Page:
airBaltic blames P&W engine problems for having to wet lease more aircraft

airBaltic is forced to wet lease another four aircraft due to issues with engine turnaround times at Pratt & Whitney facilities
Ingus Kruklitis /

airBaltic said it will lease four additional aircraft from four different airlines for the upcoming summer season, citing engine turnaround delays at Pratt & Whitney.  

The Riga Airport (RIX)-based airline previously announced that it would add four Airbus A320s from Avion Express to bolster its capacity for the three summer months in 2023. Now, the airline has contracted Estonia-based Aircraft, Crew, Maintenance, and Insurance (ACMI) operators XFly, Denmark’s Danish Air Transport (DAT), and Romanian Carpatair, as well as Cyprus Airways, which operates regularly scheduled flights, to lease four additional aircraft. airBaltic will lease XFly’s Mitsubishi CRJ900, DAT’s and Cyprus Airways Airbus A320s, and Carpatair’s A319 on a short-time basis. 

“We are strongly committed to our contractual obligations to passengers and partners. However, the extended turnaround times for Pratt & Whitney servicing the engines are causing operational disruption for airBaltic,” commented Martin Gauss, the President and Chief Executive Officer (CEO) of airBaltic.  

While Gauss noted that P&W is a “long-term partner of airBaltic,” he said that it could not meet its “promise on the improved turnaround times” and, as such, the Latvian airline scrambled to wet lease capacity from other carriers and ACMI operators.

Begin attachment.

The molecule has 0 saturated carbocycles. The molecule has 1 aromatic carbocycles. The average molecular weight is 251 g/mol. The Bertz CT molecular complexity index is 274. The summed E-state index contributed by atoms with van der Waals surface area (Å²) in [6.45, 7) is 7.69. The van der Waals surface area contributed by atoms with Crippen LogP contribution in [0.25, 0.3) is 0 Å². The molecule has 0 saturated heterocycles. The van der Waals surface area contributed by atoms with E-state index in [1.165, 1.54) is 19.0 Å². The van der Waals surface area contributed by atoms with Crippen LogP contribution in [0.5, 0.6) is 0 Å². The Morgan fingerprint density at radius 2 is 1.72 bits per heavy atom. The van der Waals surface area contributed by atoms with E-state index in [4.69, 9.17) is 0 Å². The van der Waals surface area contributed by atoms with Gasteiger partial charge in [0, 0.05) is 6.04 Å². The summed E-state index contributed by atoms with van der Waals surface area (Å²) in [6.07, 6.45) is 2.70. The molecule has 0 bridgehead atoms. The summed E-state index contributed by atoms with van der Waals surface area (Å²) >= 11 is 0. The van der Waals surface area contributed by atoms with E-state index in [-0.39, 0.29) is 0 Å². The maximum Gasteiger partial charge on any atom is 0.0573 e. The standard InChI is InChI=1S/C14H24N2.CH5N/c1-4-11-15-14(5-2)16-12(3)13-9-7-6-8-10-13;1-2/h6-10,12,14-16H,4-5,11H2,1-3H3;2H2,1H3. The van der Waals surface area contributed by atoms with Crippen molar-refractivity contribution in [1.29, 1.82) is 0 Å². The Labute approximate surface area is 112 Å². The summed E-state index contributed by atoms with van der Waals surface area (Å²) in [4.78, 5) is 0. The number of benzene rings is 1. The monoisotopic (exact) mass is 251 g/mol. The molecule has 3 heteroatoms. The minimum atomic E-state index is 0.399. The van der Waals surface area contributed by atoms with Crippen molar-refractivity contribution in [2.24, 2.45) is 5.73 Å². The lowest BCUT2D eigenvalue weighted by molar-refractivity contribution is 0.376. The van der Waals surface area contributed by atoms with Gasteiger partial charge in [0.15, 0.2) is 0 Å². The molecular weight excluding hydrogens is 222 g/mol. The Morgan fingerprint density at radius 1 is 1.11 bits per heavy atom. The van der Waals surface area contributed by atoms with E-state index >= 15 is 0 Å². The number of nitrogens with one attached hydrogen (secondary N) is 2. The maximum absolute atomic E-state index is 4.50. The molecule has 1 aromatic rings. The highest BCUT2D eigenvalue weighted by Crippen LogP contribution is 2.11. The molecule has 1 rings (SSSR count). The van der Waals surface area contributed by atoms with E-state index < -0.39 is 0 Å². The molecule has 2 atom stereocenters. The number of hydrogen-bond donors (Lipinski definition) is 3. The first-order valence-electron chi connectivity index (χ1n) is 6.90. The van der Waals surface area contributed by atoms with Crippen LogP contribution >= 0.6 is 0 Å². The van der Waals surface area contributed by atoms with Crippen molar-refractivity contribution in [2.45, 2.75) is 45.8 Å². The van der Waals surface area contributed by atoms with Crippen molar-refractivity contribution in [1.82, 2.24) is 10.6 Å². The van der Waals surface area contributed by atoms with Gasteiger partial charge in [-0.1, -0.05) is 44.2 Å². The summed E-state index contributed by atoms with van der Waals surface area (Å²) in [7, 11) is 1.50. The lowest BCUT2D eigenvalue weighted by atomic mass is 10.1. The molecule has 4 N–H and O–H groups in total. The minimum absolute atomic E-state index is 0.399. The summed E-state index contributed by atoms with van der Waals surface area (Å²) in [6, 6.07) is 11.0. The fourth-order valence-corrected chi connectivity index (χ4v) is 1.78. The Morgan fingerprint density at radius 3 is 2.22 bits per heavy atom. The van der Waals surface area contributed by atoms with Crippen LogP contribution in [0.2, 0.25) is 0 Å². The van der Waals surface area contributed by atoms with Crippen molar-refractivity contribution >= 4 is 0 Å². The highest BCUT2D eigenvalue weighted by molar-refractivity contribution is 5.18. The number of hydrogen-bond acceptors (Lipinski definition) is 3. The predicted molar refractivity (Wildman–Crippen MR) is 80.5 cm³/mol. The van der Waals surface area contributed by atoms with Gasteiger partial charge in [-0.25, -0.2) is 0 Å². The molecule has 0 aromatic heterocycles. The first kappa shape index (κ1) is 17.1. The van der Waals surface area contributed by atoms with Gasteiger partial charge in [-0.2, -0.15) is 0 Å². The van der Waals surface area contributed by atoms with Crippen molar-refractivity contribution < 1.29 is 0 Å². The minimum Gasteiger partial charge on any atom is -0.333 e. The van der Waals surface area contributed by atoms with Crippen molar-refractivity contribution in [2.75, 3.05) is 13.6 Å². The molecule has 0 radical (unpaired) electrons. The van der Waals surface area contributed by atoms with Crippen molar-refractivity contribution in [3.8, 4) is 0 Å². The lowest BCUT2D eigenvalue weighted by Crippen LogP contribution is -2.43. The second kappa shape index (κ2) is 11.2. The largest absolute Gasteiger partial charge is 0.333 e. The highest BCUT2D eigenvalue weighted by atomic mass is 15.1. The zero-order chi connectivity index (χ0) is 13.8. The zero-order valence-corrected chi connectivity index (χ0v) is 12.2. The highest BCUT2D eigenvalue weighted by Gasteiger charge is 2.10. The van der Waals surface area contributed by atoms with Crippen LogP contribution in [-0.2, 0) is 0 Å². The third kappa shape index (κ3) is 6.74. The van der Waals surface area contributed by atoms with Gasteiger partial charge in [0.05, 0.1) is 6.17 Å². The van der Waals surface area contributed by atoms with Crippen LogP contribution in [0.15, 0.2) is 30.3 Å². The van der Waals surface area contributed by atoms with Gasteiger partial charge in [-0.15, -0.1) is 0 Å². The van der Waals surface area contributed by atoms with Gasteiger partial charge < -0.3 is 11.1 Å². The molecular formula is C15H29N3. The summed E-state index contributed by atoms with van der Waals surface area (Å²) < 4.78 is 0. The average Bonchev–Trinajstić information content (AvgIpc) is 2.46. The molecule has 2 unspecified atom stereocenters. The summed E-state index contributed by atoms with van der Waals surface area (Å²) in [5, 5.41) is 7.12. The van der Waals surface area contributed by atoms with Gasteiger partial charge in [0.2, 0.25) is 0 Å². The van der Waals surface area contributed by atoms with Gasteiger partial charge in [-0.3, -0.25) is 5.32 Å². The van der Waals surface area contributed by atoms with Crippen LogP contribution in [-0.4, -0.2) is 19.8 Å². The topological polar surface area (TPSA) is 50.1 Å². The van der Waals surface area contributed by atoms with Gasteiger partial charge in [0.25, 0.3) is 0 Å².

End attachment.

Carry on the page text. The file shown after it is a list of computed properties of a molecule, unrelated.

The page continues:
Still, Gauss remains “optimistic”, as even some of the wet leased aircraft will offer more capacity to customers flying with airBaltic during the summer.  

“In the meantime, we are taking all the necessary measures to ensure that the majority of our passengers continue to be transported by the backbone of our operations – the Airbus A220-300 aircraft,” Gauss added.  

At the same time, airBaltic has committed 14 of its own Airbus A220-300 for other airlines to wet lease during the same summer 2023 period. 

The Latvian carrier ended 2022 with a net loss of €54.2 million ($58.3 million), a significant improvement over the loss of €135.7 million ($146.2 million) in 2021. 

Overall, airBaltic has 39 Airbus A220-300 aircraft in its fleet, with all 39 being powered by the Pratt & Whitney 1500G engine. According to data, 10 are currently inactive, five are in maintenance, and the remaining quintuple are stored at RIX.

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